Quantitative Assessment of Stress Through EEG During a Virtual Reality Stress-Relax Session
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AuthorPérez Valero, Eduardo; Vaquero Blasco, Miguel Ángel; López Gordo, Miguel Ángel; Morillas Gutiérrez, Christian Agustín
Frontiers Research Foundation
EEGStressRegressionMachine learningVirtual reality
Perez-Valero E... [et al.] (2021) Quantitative Assessment of Stress Through EEG During a Virtual Reality Stress-Relax Session. Front. Comput. Neurosci. 15:684423. doi: [10.3389/fncom.2021.684423]
SponsorshipSpanish Ministry of Science, Innovation and Universities, by European Regional Development Funds PGC2018-098813-B-C31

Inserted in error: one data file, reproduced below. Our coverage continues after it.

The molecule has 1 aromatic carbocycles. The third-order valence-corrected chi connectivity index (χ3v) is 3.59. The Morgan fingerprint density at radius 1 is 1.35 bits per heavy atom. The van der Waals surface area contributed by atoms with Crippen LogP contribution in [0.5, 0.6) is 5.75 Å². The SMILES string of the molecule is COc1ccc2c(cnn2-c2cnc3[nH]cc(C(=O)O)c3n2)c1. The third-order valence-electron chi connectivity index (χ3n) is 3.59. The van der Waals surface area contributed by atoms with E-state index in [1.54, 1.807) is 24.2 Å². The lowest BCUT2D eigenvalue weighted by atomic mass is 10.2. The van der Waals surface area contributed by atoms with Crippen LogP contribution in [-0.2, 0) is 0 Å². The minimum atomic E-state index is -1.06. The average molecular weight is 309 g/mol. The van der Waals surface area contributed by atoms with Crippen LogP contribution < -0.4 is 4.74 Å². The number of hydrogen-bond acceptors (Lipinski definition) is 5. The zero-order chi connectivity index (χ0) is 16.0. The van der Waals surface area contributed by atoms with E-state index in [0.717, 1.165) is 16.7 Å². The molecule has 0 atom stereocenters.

Recent studies have addressed stress level classification via electroencephalography (EEG) and machine learning. These works typically use EEG-based features, like power spectral density (PSD), to develop stress classifiers. Nonetheless, these classifiers are usually limited to the discrimination of two (stress and no stress) or three (low, medium, and high) stress levels. In this study we propose an alternative for quantitative stress assessment based on EEG and regression algorithms. To this aim, we conducted a group of 23 participants (mean age 22.65 5.48) over a stress-relax experience while monitoring their EEG. First, we stressed the participants via the Montreal imaging stress task (MIST), and then we led them through a 360-degree virtual reality (VR) relaxation experience. Throughout the session, the participants reported their self-perceived stress level (SPSL) via surveys. Subsequently, we extracted spectral features from the EEG of the participants and we developed individual models based on regression algorithms to predict their SPSL. We evaluated stress regression performance in terms of the mean squared percentage error (MSPE) and the correlation coefficient (R2). The results yielded from this evaluation (MSPE = 10.62 2.12, R2 = 0.92 0.02) suggest that our approach predicted the stress level of the participants with remarkable performance. These results may have a positive impact in diverse areas that could benefit from stress level quantitative prediction. These areas include research fields like neuromarketing, and training of professionals such as surgeons, industrial workers, or firefighters, that often face stressful situations.